Story About the Coming of the Fire (Transcription)

STORY ABOUT THE COMING OF THE FIRE
By Simon James
Sari Primary School
Grade Eight

Long, long ago in the village of the Nucks there lived an old woman named Tapu Enda Ipali. In those days, the people cooked their yams, taro, and other vegetables by leaving them in the sun to cook.

Tapu Enda Ipali cooked food for ten young hunters and she always cooked the food in this way. When she was alone, she liked to hide in the house. Then, she took the fire from her own body and cooked her own food by boiling it in the water.

One day a piece of Tapu Enda Ipali’s boiled yam and taro got mixed up with the food that she was giving to the hunters. When they tasted this soft tasty yam and taro the hunters asked Tapu Enda Ipali how she cooked it. She did not tell them. They wanted to find out her secret. They sent their fastest runner to watch her. He hid in Tapu Enda Ipali’s house. When he saw Tapu Enda Ipali cooking the food with fire from her own body, he jumped up and grabbed the fire stick and ran away. As he was running, he fell over a fallen tree where Molopai the Snake lived. Then the fire stick started a big fire. The snake tail started to burn.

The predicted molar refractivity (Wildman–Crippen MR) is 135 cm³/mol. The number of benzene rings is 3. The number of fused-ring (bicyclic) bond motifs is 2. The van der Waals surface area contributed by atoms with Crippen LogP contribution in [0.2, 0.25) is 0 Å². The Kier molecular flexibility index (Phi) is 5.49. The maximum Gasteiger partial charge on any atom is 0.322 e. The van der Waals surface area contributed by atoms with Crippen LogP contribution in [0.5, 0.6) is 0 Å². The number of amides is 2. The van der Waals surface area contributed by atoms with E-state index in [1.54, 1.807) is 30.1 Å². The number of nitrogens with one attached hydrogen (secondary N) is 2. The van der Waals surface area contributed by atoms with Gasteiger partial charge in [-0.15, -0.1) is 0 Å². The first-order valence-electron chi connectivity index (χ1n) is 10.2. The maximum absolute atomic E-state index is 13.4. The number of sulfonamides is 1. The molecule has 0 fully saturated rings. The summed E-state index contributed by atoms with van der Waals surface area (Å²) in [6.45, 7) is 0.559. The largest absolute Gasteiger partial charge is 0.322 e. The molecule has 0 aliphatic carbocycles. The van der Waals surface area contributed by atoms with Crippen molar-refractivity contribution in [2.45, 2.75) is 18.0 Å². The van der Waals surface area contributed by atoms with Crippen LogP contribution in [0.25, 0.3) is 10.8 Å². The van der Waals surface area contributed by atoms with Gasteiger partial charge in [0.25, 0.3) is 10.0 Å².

When Tapu Enda Ipali saw the bush fire she shouted some magic words to the cloud. The rain fell and put out the fire. But Molopai the Snake was in the tree and he did not get wet. His tail was still burning. The hunter used the snake tail to start the fire again. He ran back to the village and told the people to go and get the fire. Since then, every village has had a fire to use for cooking and for hunting animals in the grass and in the bush.

Fire was very important to early people. People saw fires a long time before they knew how to make fire. They saw trees set on fire by lightening. In dry warm weather they saw grassland set on fire. We do not know how people learned to make fire for themselves. Once they learned to make fire, they used it for many different purposes. They used it for hunting, for frightening wild animals away, for keeping themselves warm at night, and for cooking.